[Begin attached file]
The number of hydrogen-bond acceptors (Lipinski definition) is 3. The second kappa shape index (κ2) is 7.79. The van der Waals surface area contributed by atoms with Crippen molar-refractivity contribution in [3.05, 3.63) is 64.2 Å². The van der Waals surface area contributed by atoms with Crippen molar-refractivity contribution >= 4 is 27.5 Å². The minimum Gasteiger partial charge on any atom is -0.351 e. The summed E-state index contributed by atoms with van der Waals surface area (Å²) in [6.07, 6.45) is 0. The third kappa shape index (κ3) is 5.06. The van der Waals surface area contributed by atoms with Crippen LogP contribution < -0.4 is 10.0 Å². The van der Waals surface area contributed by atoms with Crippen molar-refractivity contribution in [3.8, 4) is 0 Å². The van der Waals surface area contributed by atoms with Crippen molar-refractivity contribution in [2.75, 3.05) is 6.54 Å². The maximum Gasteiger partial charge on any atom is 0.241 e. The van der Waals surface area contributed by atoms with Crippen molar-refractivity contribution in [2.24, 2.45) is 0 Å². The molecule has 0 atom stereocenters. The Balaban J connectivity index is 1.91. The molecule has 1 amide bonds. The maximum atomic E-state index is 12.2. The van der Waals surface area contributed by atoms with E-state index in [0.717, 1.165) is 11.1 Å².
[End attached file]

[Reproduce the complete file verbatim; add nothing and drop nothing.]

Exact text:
The number of hydrogen-bond acceptors (Lipinski definition) is 3. The second kappa shape index (κ2) is 7.79. The van der Waals surface area contributed by atoms with Crippen molar-refractivity contribution in [3.05, 3.63) is 64.2 Å². The van der Waals surface area contributed by atoms with Crippen molar-refractivity contribution >= 4 is 27.5 Å². The minimum Gasteiger partial charge on any atom is -0.351 e. The summed E-state index contributed by atoms with van der Waals surface area (Å²) in [6.07, 6.45) is 0. The third kappa shape index (κ3) is 5.06. The van der Waals surface area contributed by atoms with Crippen LogP contribution < -0.4 is 10.0 Å². The van der Waals surface area contributed by atoms with Crippen molar-refractivity contribution in [3.8, 4) is 0 Å². The van der Waals surface area contributed by atoms with Crippen molar-refractivity contribution in [2.75, 3.05) is 6.54 Å². The maximum Gasteiger partial charge on any atom is 0.241 e. The van der Waals surface area contributed by atoms with Crippen molar-refractivity contribution in [2.24, 2.45) is 0 Å². The molecule has 0 atom stereocenters. The Balaban J connectivity index is 1.91. The molecule has 1 amide bonds. The maximum atomic E-state index is 12.2. The van der Waals surface area contributed by atoms with E-state index in [0.717, 1.165) is 11.1 Å².